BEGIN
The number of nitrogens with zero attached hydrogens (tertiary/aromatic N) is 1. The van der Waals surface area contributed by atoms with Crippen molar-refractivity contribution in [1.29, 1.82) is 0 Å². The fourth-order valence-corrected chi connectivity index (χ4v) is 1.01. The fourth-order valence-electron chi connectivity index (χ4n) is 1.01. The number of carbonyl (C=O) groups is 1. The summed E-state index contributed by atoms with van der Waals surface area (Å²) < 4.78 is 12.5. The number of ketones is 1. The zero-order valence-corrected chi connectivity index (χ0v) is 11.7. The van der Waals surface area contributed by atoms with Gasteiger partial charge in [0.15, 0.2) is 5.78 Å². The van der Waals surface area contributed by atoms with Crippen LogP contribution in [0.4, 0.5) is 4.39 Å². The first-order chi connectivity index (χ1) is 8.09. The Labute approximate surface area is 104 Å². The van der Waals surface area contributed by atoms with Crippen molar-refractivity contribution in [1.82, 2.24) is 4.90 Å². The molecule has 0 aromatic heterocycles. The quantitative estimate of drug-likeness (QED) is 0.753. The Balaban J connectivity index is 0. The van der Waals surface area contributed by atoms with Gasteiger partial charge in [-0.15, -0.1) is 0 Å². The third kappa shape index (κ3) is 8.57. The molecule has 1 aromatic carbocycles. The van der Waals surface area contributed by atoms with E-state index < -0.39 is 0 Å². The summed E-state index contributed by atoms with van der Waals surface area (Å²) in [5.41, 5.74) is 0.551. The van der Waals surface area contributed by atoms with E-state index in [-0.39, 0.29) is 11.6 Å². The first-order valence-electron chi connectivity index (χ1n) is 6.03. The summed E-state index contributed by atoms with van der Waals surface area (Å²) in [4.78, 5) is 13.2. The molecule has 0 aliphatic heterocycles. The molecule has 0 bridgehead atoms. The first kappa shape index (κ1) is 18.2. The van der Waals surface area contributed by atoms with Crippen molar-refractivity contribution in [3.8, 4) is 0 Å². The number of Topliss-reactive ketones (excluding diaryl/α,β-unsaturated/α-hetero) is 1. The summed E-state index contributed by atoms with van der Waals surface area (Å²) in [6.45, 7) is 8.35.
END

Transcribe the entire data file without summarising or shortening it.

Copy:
The number of nitrogens with zero attached hydrogens (tertiary/aromatic N) is 1. The van der Waals surface area contributed by atoms with Crippen molar-refractivity contribution in [1.29, 1.82) is 0 Å². The fourth-order valence-corrected chi connectivity index (χ4v) is 1.01. The fourth-order valence-electron chi connectivity index (χ4n) is 1.01. The number of carbonyl (C=O) groups is 1. The summed E-state index contributed by atoms with van der Waals surface area (Å²) < 4.78 is 12.5. The number of ketones is 1. The zero-order valence-corrected chi connectivity index (χ0v) is 11.7. The van der Waals surface area contributed by atoms with Gasteiger partial charge in [0.15, 0.2) is 5.78 Å². The van der Waals surface area contributed by atoms with Crippen LogP contribution in [0.4, 0.5) is 4.39 Å². The first-order chi connectivity index (χ1) is 8.09. The Labute approximate surface area is 104 Å². The van der Waals surface area contributed by atoms with Crippen molar-refractivity contribution in [1.82, 2.24) is 4.90 Å². The molecule has 0 aromatic heterocycles. The quantitative estimate of drug-likeness (QED) is 0.753. The Balaban J connectivity index is 0. The van der Waals surface area contributed by atoms with Gasteiger partial charge in [-0.15, -0.1) is 0 Å². The third kappa shape index (κ3) is 8.57. The molecule has 1 aromatic carbocycles. The van der Waals surface area contributed by atoms with E-state index < -0.39 is 0 Å². The summed E-state index contributed by atoms with van der Waals surface area (Å²) in [5.41, 5.74) is 0.551. The van der Waals surface area contributed by atoms with E-state index in [-0.39, 0.29) is 11.6 Å². The first-order valence-electron chi connectivity index (χ1n) is 6.03. The summed E-state index contributed by atoms with van der Waals surface area (Å²) in [4.78, 5) is 13.2. The molecule has 0 aliphatic heterocycles. The molecule has 0 bridgehead atoms. The first kappa shape index (κ1) is 18.2. The van der Waals surface area contributed by atoms with Crippen molar-refractivity contribution in [3.8, 4) is 0 Å². The number of Topliss-reactive ketones (excluding diaryl/α,β-unsaturated/α-hetero) is 1. The summed E-state index contributed by atoms with van der Waals surface area (Å²) in [6.45, 7) is 8.35.